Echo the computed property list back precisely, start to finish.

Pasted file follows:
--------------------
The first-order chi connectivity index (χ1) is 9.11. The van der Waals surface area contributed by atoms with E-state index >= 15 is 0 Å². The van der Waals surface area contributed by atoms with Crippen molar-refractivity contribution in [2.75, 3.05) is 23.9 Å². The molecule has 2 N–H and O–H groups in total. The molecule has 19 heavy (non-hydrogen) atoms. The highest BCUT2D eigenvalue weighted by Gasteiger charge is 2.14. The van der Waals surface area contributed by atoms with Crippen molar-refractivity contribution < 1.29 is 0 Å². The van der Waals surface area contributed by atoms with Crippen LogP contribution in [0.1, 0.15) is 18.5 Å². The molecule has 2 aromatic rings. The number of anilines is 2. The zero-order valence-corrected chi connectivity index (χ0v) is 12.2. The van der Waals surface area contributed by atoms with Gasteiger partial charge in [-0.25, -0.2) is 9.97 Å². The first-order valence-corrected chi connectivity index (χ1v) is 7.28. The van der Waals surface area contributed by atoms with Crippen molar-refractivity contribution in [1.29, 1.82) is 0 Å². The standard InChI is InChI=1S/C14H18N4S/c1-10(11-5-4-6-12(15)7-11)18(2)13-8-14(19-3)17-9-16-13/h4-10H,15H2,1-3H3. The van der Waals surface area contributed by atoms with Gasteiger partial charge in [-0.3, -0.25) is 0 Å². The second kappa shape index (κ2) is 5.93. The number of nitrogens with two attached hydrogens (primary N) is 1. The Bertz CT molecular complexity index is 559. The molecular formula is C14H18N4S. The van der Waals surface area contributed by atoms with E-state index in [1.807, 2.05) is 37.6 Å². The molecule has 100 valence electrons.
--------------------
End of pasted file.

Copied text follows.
The first-order chi connectivity index (χ1) is 9.11. The van der Waals surface area contributed by atoms with E-state index >= 15 is 0 Å². The van der Waals surface area contributed by atoms with Crippen molar-refractivity contribution in [2.75, 3.05) is 23.9 Å². The molecule has 2 N–H and O–H groups in total. The molecule has 19 heavy (non-hydrogen) atoms. The highest BCUT2D eigenvalue weighted by Gasteiger charge is 2.14. The van der Waals surface area contributed by atoms with Crippen molar-refractivity contribution < 1.29 is 0 Å². The van der Waals surface area contributed by atoms with Crippen LogP contribution in [0.1, 0.15) is 18.5 Å². The molecule has 2 aromatic rings. The number of anilines is 2. The zero-order valence-corrected chi connectivity index (χ0v) is 12.2. The van der Waals surface area contributed by atoms with Gasteiger partial charge in [-0.25, -0.2) is 9.97 Å². The first-order valence-corrected chi connectivity index (χ1v) is 7.28. The van der Waals surface area contributed by atoms with Crippen molar-refractivity contribution in [1.29, 1.82) is 0 Å². The standard InChI is InChI=1S/C14H18N4S/c1-10(11-5-4-6-12(15)7-11)18(2)13-8-14(19-3)17-9-16-13/h4-10H,15H2,1-3H3. The van der Waals surface area contributed by atoms with Gasteiger partial charge in [-0.3, -0.25) is 0 Å². The second kappa shape index (κ2) is 5.93. The number of nitrogens with two attached hydrogens (primary N) is 1. The Bertz CT molecular complexity index is 559. The molecular formula is C14H18N4S. The van der Waals surface area contributed by atoms with E-state index in [1.807, 2.05) is 37.6 Å². The molecule has 100 valence electrons.